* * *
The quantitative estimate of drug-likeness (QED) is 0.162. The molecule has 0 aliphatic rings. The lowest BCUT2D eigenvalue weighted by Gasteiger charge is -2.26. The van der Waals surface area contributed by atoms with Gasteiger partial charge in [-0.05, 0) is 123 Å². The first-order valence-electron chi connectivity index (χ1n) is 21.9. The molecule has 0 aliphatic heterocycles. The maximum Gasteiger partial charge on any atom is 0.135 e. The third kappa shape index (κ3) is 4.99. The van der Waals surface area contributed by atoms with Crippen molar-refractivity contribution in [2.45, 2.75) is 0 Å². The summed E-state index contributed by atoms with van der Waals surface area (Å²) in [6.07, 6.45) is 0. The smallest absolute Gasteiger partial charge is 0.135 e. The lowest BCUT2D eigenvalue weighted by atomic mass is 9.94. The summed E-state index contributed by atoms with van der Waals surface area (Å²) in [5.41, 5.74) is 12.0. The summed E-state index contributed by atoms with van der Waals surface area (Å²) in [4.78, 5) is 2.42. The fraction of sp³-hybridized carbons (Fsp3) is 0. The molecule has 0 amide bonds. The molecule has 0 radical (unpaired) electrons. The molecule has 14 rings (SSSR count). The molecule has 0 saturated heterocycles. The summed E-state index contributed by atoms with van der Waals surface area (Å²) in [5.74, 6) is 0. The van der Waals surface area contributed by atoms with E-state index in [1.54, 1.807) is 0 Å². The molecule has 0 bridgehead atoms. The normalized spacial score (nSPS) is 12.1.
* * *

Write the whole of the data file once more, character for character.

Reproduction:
The quantitative estimate of drug-likeness (QED) is 0.162. The molecule has 0 aliphatic rings. The lowest BCUT2D eigenvalue weighted by Gasteiger charge is -2.26. The van der Waals surface area contributed by atoms with Gasteiger partial charge in [-0.05, 0) is 123 Å². The first-order valence-electron chi connectivity index (χ1n) is 21.9. The molecule has 0 aliphatic heterocycles. The maximum Gasteiger partial charge on any atom is 0.135 e. The third kappa shape index (κ3) is 4.99. The van der Waals surface area contributed by atoms with Crippen molar-refractivity contribution in [2.45, 2.75) is 0 Å². The summed E-state index contributed by atoms with van der Waals surface area (Å²) in [6.07, 6.45) is 0. The smallest absolute Gasteiger partial charge is 0.135 e. The lowest BCUT2D eigenvalue weighted by atomic mass is 9.94. The summed E-state index contributed by atoms with van der Waals surface area (Å²) in [5.41, 5.74) is 12.0. The summed E-state index contributed by atoms with van der Waals surface area (Å²) in [4.78, 5) is 2.42. The fraction of sp³-hybridized carbons (Fsp3) is 0. The molecule has 0 amide bonds. The molecule has 0 radical (unpaired) electrons. The molecule has 14 rings (SSSR count). The molecule has 0 saturated heterocycles. The summed E-state index contributed by atoms with van der Waals surface area (Å²) in [5.74, 6) is 0. The van der Waals surface area contributed by atoms with E-state index in [1.54, 1.807) is 0 Å². The molecule has 0 bridgehead atoms. The normalized spacial score (nSPS) is 12.1.